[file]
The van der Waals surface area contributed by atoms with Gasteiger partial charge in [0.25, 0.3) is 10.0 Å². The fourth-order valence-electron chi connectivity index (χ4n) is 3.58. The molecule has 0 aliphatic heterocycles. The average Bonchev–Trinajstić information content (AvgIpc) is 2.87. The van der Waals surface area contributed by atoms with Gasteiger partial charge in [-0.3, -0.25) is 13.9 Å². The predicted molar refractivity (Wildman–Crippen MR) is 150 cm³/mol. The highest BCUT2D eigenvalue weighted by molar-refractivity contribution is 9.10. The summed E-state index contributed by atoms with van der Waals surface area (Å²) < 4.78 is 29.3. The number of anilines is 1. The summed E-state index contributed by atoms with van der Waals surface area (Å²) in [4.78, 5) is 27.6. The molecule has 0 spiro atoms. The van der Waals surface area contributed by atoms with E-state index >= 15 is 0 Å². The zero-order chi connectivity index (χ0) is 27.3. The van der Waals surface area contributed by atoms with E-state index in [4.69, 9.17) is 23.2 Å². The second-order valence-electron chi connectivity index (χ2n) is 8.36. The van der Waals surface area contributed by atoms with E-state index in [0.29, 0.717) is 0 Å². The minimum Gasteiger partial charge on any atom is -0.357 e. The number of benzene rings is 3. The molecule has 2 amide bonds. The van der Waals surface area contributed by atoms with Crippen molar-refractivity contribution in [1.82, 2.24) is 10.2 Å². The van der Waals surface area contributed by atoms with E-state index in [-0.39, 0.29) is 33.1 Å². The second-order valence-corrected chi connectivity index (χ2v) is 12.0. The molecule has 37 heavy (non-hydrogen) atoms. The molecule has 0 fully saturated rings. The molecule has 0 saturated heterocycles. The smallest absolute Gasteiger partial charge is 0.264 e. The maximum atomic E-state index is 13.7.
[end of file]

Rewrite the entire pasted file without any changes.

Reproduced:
The van der Waals surface area contributed by atoms with Gasteiger partial charge in [0.25, 0.3) is 10.0 Å². The fourth-order valence-electron chi connectivity index (χ4n) is 3.58. The molecule has 0 aliphatic heterocycles. The average Bonchev–Trinajstić information content (AvgIpc) is 2.87. The van der Waals surface area contributed by atoms with Gasteiger partial charge in [-0.3, -0.25) is 13.9 Å². The predicted molar refractivity (Wildman–Crippen MR) is 150 cm³/mol. The highest BCUT2D eigenvalue weighted by molar-refractivity contribution is 9.10. The summed E-state index contributed by atoms with van der Waals surface area (Å²) < 4.78 is 29.3. The number of anilines is 1. The summed E-state index contributed by atoms with van der Waals surface area (Å²) in [4.78, 5) is 27.6. The molecule has 0 spiro atoms. The van der Waals surface area contributed by atoms with E-state index >= 15 is 0 Å². The zero-order chi connectivity index (χ0) is 27.3. The van der Waals surface area contributed by atoms with E-state index in [4.69, 9.17) is 23.2 Å². The second-order valence-electron chi connectivity index (χ2n) is 8.36. The van der Waals surface area contributed by atoms with E-state index in [0.29, 0.717) is 0 Å². The minimum Gasteiger partial charge on any atom is -0.357 e. The number of benzene rings is 3. The molecule has 2 amide bonds. The van der Waals surface area contributed by atoms with Crippen molar-refractivity contribution in [1.82, 2.24) is 10.2 Å². The van der Waals surface area contributed by atoms with E-state index in [-0.39, 0.29) is 33.1 Å². The second-order valence-corrected chi connectivity index (χ2v) is 12.0. The molecule has 37 heavy (non-hydrogen) atoms. The molecule has 0 fully saturated rings. The molecule has 0 saturated heterocycles. The smallest absolute Gasteiger partial charge is 0.264 e. The maximum atomic E-state index is 13.7.